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Air quality permit for Intel expansion nears approval

Intel is likely to win approval for the state air quality permit it is seeking for its expansion in Hillsboro despite mostly negative reactions at a public hearing earlier this month.

Officials at the Department of Environmental Quality say they will decide whether to modify conditions for the proposed permit, one of two that the semiconductor manufacturer will need for planned expansions at its plants in Aloha and Hillsboro.

DEQ’s George Davis, the lead permit writer, says the agency is not required to set a level of net-zero emissions.

Several of the 21 people who testified at the 90-minute hearing at the Hillsboro Civic Center Nov. 5 expressed frustration.

“The impression was that we could come in and change something,” said Jim Conroy of Hillsboro. “I consider Intel an occupier of my community.”

“Nobody asked if we want chemicals put in the air for our inhalation,” said Victoria Lowe, a Forest Grove city councilor.

The proposed permit would let Intel increase its emissions of oxides of nitrogen and carbon monoxide — mostly discharged when natural-gas boilers are fired up — and release small particulates and greenhouse gases in the form of carbon dioxide. The latter two pollutants fell under state and federal regulation in 2011, after Intel’s current permit was issued.

Except for particulates — fine particles less than 2.5 microns in diameter — these are colorless and odorless gases.

“While these emissions may not be blatant in sight or smell — therefore, under the radar — they are nonetheless toxic and a great concern to all of us, whether we are currently healthy or to those of us with respiratory illnesses,” says Bob Clifford of Hillsboro.

Washington County and Hillsboro recently approved ordinances to curb or ban emissions of small particulates, known as PM-2.5, that are generated by burning wood or other materials. DEQ officials say residential burning accounts for about 40 percent of such emissions, compared with 2 percent by all industrial sources.

Virtually all those who testified spoke generally about the permit but did not specify changes in its proposed limits on emissions.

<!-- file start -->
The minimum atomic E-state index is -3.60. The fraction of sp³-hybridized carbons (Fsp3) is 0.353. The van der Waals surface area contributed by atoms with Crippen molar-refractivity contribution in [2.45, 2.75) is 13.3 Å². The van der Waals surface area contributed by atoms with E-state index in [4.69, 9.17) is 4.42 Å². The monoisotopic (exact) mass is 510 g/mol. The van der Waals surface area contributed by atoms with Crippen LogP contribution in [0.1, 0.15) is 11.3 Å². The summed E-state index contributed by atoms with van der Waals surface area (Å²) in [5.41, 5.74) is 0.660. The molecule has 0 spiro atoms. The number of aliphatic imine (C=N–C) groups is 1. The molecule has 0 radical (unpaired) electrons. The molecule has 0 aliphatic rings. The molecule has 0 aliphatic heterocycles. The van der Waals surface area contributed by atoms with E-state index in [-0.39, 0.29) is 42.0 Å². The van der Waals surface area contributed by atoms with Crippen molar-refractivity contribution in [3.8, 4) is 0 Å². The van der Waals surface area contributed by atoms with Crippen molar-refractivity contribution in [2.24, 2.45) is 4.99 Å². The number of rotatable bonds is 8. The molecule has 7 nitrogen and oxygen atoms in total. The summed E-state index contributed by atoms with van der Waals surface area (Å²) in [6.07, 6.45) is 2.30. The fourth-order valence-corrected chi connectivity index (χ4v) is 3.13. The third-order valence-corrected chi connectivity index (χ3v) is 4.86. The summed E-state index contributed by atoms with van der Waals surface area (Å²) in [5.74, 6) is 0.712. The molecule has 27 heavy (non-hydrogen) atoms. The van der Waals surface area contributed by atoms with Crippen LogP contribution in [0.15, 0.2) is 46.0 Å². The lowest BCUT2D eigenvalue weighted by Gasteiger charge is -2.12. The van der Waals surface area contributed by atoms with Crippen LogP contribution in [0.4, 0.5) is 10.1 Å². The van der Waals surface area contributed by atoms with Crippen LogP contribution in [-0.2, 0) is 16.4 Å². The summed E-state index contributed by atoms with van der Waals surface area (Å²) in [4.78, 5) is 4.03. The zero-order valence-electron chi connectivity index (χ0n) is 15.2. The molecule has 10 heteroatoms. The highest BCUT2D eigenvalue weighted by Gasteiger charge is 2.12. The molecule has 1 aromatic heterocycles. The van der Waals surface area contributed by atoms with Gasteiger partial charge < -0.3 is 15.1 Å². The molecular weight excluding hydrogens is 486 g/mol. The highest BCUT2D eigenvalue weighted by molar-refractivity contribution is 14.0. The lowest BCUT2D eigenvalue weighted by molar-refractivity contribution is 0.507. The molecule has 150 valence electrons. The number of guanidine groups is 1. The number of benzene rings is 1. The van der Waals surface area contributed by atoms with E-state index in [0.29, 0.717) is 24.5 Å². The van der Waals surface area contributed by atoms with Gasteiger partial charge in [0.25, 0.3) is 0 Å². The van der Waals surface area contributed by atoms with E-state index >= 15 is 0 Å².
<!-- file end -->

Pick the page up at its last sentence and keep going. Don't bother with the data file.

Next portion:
“Many times health issues do not surface until many years have gone by,” said Dale Feik of Forest Grove, who also has raised concerns about the chemicals Intel stores on-site at the manufacturing plants. “It is important that we make our concerns very clear to DEQ.”

The proposed permit limits the number of emergency engines that Intel can test at one time — Intel has 61 such engines at the plants — and also limits testing hours and timing.

The current proceeding is focused on an air contaminant discharge permit that Intel will have to obtain for the construction phase of its expansion. Once DEQ issues that permit, the agency will start another official proceeding for Intel’s operating permit, which would be issued by 2018.

DEQ has a separate proceeding for a new operating permit for Intel’s current operations.

Representatives of Intel, which is based in Santa Clara, Calif., were present but chose not to testify.

Not all the comments during the hearing were negative.

“Having Intel in Hillsboro is very positive for our small businesses and the ecosystem of emerging entrepreneurs,” says Deanna Palm, president of the Hillsboro Chamber of Commerce. “That is a significant multiplier effect that demonstrates the important role Intel plays in the vitality of our economic development efforts.”

Kathryn VanNatta lives in Hillsboro and is governmental and regulatory affairs representative for the Northwest Pulp and Paper Association, though she was not testifying on its behalf.

She says as far as she can tell, Intel’s application complies with state and federal laws and administrative rules regulating air pollution.

“It is impossible, really, not to do that,” says VanNatta, who was an administrator for state legislative committees in 1991 and 1993. “It is a very complicated process and is demanding of both sides.”

Russ Dondero is a participant in an advisory committee negotiating a good-neighbor agreement with Intel. The committee stems from a legal settlement with Neighbors for Clean Air and the Northwest Environmental Defense Council over fluoride emissions by Intel.

Under the pending agreement, Intel would agree to openness in reporting its emissions and a third-party assessment of them, and measurement of the public health risk as developed by an independent consultant.

“From what I have seen, the data convince me that we are well below the threshold” of a “clear and present danger” to human health, said Dondero, a retired professor of political science at Pacific University in Forest Grove.

However, Dondero adds, the independent consultant “will tell you that the uncertainty level in any of these assessments is very high.”

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